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Tiny Deathstars of Foulness

SSH allows administrators to connect to another computer using a secure shell, or command line environment. ARD (Apple Remote Desktop) allows screen sharing, remote scripts and other administrative goodness. You can also connect to a server using the Server app running on a client computer. To enable any or all of these, open the Server app (Server 5.4 for High Sierra), click on the name of the server, click the Settings tab and then click on the checkbox for what you’d like to enter.

 
All of these can be enabled and managed from the command line as well. The traditional way to enable Apple Remote Desktop is using the kickstart command. But there’s a simpler way in macOS Server 5.4 for High Sierra. To do so, use the serveradmin command. To enable ARD using the serveradmin command, use the settings option, with info:enableARD to set the payload to yes:

sudo serveradmin settings info:enableARD = yes

Once run, open System Preferences and click on Sharing. The Remote Management box is then checked and the local administrative user has access to ARD into the host.


When you enable, you’ll be prompted for what permissions to provide access to:


There are also a few other commands that can be used to control settings. To enable SSH for administrators:

sudo serveradmin settings info:enableSSH = yes

When you enable SSH from the serveradmin command you will not see any additional checkboxes in the Sharing System Preferences; however, you will see the box checked in the Server app. To enable SNMP:

sudo serveradmin settings info:enableSNMP = yes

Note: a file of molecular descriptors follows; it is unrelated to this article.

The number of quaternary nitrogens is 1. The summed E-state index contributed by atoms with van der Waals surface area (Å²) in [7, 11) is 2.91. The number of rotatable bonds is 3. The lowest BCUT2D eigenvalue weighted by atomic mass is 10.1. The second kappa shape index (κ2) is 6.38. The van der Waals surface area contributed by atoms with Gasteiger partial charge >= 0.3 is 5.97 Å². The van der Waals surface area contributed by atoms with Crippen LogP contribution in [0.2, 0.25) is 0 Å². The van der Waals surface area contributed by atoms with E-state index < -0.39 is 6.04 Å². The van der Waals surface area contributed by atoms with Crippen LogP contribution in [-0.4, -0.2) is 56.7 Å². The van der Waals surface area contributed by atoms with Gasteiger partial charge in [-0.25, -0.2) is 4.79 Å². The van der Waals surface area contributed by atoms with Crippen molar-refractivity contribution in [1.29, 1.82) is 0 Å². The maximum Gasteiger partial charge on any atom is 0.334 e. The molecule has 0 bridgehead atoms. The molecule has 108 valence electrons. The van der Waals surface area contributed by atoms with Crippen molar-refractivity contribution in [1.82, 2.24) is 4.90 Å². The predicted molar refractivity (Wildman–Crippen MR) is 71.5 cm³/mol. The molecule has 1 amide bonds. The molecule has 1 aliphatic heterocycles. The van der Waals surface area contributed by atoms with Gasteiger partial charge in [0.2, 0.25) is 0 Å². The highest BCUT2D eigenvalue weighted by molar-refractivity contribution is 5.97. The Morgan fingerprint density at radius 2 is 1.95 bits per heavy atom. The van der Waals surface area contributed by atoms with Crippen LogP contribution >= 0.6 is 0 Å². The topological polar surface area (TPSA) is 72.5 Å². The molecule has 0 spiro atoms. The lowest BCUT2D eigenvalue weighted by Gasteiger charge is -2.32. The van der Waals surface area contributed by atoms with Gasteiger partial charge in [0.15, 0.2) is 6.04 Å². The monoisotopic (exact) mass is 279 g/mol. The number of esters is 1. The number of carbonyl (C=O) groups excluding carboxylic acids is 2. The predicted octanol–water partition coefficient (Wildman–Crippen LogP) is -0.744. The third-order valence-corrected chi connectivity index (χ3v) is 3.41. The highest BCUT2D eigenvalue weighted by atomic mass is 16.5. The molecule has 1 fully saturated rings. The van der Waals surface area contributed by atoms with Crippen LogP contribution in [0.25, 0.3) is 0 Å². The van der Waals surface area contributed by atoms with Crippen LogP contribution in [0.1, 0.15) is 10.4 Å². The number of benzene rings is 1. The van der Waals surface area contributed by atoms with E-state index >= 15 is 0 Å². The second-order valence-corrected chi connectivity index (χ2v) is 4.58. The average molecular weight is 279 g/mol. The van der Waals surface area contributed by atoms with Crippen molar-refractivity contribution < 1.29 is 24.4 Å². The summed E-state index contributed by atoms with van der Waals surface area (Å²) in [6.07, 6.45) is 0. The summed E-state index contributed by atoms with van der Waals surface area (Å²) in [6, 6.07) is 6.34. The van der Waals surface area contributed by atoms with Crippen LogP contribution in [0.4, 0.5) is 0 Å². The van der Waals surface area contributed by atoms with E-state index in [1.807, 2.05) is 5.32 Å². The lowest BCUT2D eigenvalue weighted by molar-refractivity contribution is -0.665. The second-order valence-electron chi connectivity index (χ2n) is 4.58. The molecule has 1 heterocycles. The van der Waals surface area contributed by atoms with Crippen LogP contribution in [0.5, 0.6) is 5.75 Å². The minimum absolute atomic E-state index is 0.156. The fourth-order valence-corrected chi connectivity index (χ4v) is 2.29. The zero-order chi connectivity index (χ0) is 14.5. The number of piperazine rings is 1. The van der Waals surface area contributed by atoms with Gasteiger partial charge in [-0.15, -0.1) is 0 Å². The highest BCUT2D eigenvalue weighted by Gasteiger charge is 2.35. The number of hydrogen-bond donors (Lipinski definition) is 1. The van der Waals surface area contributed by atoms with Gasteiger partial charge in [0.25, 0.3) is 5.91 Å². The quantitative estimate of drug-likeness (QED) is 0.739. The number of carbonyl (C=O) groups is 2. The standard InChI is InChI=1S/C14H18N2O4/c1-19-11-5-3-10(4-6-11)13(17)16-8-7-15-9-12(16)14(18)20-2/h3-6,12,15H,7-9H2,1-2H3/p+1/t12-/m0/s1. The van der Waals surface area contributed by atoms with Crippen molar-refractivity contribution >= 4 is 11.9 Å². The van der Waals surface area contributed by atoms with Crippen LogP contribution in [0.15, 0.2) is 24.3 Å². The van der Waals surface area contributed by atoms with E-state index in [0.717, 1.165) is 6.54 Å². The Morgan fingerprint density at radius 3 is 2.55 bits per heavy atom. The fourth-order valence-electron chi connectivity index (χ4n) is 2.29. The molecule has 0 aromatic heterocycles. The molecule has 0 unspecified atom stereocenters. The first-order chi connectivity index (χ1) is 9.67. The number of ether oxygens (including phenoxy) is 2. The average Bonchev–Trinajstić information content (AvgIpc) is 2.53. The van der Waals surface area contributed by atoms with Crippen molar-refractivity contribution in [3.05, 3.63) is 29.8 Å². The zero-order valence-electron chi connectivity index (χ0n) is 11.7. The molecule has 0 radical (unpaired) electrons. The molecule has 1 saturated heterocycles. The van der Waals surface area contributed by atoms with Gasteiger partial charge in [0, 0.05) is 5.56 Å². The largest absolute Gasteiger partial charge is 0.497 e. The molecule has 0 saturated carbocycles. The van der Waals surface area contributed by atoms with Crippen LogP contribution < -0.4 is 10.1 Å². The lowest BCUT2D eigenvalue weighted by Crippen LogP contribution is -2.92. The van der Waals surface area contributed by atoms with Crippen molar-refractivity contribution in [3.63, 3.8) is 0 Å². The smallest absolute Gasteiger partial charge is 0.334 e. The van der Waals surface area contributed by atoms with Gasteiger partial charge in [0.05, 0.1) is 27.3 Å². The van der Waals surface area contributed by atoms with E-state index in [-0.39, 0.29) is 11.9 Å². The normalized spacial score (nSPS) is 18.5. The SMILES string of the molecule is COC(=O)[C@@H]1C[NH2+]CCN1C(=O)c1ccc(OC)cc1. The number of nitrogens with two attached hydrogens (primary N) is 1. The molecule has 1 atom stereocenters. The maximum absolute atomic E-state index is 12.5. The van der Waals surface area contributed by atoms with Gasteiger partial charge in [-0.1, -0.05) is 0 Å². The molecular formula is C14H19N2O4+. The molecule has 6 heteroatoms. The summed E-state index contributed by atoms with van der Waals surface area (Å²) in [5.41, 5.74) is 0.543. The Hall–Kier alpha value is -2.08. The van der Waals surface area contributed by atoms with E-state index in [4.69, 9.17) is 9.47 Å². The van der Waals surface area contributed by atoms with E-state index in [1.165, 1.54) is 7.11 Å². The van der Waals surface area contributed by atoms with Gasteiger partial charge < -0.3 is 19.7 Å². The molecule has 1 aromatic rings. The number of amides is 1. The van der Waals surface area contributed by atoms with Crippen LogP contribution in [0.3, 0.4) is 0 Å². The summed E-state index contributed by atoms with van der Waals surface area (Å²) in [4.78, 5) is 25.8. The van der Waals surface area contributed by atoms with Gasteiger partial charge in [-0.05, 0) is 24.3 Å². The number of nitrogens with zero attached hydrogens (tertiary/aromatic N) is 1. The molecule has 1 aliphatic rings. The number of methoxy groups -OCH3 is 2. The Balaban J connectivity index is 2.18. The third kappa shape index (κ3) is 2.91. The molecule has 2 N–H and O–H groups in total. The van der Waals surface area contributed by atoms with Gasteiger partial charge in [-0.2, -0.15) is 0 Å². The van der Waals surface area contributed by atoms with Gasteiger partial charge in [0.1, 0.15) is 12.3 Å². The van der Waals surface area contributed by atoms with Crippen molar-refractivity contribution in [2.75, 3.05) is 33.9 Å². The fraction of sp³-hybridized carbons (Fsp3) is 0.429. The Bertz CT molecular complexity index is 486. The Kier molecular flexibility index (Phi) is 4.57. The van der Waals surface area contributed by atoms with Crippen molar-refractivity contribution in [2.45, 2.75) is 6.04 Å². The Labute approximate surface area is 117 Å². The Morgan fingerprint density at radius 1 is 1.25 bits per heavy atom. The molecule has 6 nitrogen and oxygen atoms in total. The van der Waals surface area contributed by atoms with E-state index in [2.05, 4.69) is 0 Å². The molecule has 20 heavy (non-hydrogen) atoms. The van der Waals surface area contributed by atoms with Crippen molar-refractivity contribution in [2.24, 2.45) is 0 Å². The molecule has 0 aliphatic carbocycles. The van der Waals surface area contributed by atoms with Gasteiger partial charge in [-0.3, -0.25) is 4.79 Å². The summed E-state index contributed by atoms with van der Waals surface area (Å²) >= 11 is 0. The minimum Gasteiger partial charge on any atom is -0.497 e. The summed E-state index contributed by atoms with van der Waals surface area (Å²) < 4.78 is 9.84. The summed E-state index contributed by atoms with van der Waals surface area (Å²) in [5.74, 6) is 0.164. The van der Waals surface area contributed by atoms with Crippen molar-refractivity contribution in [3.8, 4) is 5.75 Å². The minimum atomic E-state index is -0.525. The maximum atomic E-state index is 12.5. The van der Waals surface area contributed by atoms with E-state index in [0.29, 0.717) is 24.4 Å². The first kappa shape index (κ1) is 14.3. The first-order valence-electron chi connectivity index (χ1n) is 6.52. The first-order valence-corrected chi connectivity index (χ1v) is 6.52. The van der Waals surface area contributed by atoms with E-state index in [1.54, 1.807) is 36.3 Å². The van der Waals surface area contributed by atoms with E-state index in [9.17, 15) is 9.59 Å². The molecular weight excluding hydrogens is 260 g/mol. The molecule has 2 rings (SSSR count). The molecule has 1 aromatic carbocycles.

Once SNMP is enabled, use the /usr/bin/snmpconf interactive command line environment to configure SNMP so you can manage traps and other objects necessary. Note: You can’t have snmpd running while you configure SNMPv3. Once SNMPv3 is configured snmpd can be run.  To allow other computers to use the Server app to connect to the server, use the info:enableRemoteAdministration key from serveradmin:

sudo serveradmin settings info:enableRemoteAdministration = yes

To enable the dedication of resources to Server apps (aka Server Performance Mode):

sudo serveradmin settings info:enableServerPerformanceMode = yes

September 26th, 2017

Posted In: Mac OS X Server

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One of those annoying little things is when you ARD into a system and the Dock is nowhere to be seen. Why do we (or should I say they) autohide Docks on servers? Either way, when I ARD into a box and I don’t see a Dock I have this line saved as a Template: defaults write com.apple.dock autohide -bool false; killall Dock By writing an autohide key that is false into com.apple.dock for the currently logged in user, I don’t have to deal with the Dock disappearing any more. You need to kill the Dock and let it respawn, thus the killall as well. Once I’m done working with the box, I can show the dock again: defaults write com.apple.dock autohide -bool true; killall Dock Or, instead of all this, as diskutant once pointed out, just use Command-Option-d when you ARD in and then again when you log out!

August 30th, 2012

Posted In: Mac OS X